Researchers Promote Innovative Hydrogen Science

Researchers at The University of Texas at Austin pushed an innovative combination of in-situ combustion and carbon dioxide storage to turn untapped oil into clean hydrogen energy.

Researcher Ian Duncan, who leads the Earth Systems and Environment group at the Bureau of Economic Geology, discussed the method at the U.S. Department of Energy’s Hydrogen Shot kickoff symposium on Aug. 31 and Sept. 1, 2021.

“Our aim is to produce relatively cheap hydrogen while sequestering CO2 elsewhere in the reservoir,” Duncan said. “This would produce carbon-free hydrogen from an energy source that otherwise would remain unused.”

U.S. Secretary of Energy Jennifer M. Granholm announced Hydrogen Shot in June as the first of the DOE’s Energy Earthshots Initiative. The program’s goal is to reduce the cost of clean hydrogen by 80% to $1 per kilogram in one decade. This is part of the DOE’s plan to accelerate the development of abundant, affordable and reliable clean energy within the decade. Achieving this will help reach the goal of net-zero carbon emissions in the United States by 2050.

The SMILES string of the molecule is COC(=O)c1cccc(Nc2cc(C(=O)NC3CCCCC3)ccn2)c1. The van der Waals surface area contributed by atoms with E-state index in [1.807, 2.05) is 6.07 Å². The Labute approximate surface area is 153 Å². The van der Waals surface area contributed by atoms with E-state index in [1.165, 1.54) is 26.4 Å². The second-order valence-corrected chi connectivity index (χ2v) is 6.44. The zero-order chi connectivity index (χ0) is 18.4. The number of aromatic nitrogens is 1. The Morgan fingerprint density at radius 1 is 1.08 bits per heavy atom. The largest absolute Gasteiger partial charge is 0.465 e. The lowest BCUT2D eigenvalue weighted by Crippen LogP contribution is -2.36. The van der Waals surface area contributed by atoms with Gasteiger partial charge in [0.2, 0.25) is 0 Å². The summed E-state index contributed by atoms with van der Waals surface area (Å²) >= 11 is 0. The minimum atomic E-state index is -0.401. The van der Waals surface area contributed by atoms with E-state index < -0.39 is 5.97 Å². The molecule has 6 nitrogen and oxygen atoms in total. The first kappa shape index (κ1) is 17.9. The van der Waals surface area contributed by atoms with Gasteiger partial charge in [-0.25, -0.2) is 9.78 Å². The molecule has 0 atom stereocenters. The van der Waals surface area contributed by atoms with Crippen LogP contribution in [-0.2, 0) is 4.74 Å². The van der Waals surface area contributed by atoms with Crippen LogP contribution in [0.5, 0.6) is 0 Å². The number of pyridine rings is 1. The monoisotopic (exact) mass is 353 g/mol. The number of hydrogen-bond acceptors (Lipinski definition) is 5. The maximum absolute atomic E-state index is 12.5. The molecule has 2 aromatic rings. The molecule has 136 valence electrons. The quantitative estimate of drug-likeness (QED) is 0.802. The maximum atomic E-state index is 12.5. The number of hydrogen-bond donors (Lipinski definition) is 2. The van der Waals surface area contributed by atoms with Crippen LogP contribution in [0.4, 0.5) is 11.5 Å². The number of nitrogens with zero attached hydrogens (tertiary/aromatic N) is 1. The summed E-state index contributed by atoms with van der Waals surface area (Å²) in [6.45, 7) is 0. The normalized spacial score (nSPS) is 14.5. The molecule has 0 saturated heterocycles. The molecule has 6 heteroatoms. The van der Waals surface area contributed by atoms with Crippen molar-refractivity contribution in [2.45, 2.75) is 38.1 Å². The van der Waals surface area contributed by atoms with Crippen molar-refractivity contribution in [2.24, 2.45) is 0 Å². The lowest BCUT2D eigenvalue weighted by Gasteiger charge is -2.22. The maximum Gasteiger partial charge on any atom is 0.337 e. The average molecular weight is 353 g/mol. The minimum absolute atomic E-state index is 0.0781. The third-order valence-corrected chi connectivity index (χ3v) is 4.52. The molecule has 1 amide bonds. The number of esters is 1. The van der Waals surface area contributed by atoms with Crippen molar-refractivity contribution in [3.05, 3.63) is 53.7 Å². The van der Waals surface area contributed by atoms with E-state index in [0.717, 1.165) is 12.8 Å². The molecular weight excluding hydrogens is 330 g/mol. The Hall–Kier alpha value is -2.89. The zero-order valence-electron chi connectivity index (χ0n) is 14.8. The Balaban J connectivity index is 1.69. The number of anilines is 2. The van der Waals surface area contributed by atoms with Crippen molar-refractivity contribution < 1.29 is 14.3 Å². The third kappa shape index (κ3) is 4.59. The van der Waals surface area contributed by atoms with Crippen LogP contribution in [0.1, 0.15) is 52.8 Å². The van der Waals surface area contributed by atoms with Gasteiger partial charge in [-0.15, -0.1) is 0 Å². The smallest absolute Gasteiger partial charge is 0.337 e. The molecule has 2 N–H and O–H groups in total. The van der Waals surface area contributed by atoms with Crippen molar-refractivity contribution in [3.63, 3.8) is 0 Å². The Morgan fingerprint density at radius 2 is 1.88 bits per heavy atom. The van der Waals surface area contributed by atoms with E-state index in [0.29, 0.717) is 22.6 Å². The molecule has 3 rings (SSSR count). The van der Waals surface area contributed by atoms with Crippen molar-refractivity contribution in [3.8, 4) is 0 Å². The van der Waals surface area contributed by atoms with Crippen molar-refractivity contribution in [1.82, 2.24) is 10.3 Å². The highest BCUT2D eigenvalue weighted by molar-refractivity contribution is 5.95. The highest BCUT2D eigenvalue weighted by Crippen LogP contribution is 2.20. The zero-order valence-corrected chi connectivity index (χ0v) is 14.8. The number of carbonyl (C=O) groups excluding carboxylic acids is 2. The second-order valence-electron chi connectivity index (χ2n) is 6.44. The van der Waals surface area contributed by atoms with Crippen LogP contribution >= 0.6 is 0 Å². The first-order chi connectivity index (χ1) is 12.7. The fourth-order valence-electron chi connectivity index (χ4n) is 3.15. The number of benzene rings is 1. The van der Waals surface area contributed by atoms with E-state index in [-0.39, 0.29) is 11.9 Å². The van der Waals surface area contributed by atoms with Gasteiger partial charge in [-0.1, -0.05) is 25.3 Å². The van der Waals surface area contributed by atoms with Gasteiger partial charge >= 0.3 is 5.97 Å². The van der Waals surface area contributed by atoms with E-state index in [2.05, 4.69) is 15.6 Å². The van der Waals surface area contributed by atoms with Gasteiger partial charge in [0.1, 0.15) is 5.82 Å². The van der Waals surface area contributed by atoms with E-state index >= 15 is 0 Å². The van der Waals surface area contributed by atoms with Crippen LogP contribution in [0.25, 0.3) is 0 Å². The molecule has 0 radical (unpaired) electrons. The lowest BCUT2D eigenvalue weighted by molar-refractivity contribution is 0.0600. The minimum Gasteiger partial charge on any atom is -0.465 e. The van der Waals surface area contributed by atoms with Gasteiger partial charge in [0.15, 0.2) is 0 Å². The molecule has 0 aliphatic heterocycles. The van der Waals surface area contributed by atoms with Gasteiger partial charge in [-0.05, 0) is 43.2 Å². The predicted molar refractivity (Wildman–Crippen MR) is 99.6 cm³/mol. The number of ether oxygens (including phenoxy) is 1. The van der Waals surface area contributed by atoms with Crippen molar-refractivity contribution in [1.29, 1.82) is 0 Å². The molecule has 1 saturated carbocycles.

Duncan’s research is part of the State of Texas Advanced Resource Recovery (STARR) program’s work to mitigate the impact of the coming energy transition on the Texas economy.

“Approximately half the oil in reservoirs in the U.S. remains in the ground, and most will never be produced using current technologies and prices,” Duncan said. “Texas is well-positioned to take advantage of subsurface hydrogen production as it has huge resources of oil, a welldeveloped oil field infrastructure, and an extensive network of pipelines and rights-of-way.”

Duncan’s team is developing new approaches using high-performance computing technologies available through the Texas Advanced Computing Center to simulate multiphase flow and thermal effects that are essential to hydrogen production. The team’s research focuses on using in-situ, or on-site, combustion of oil within the natural reservoir as a heat source. That heat is used to drive the conversion of methane, carbon monoxide and other gases into hydrogen and carbon dioxide in a way that Duncan said emulates the industrial processes of gasification and steam reforming in refineries.

The summit convened stakeholders online to introduce the Hydrogen Shot program, solicit dialogue, and rally the global community on the urgency of tackling the climate crisis through concrete actions and innovation. The UT research team includes scientists from the bureau and the Hildebrand Department of Petroleum and Geosystems Engineering.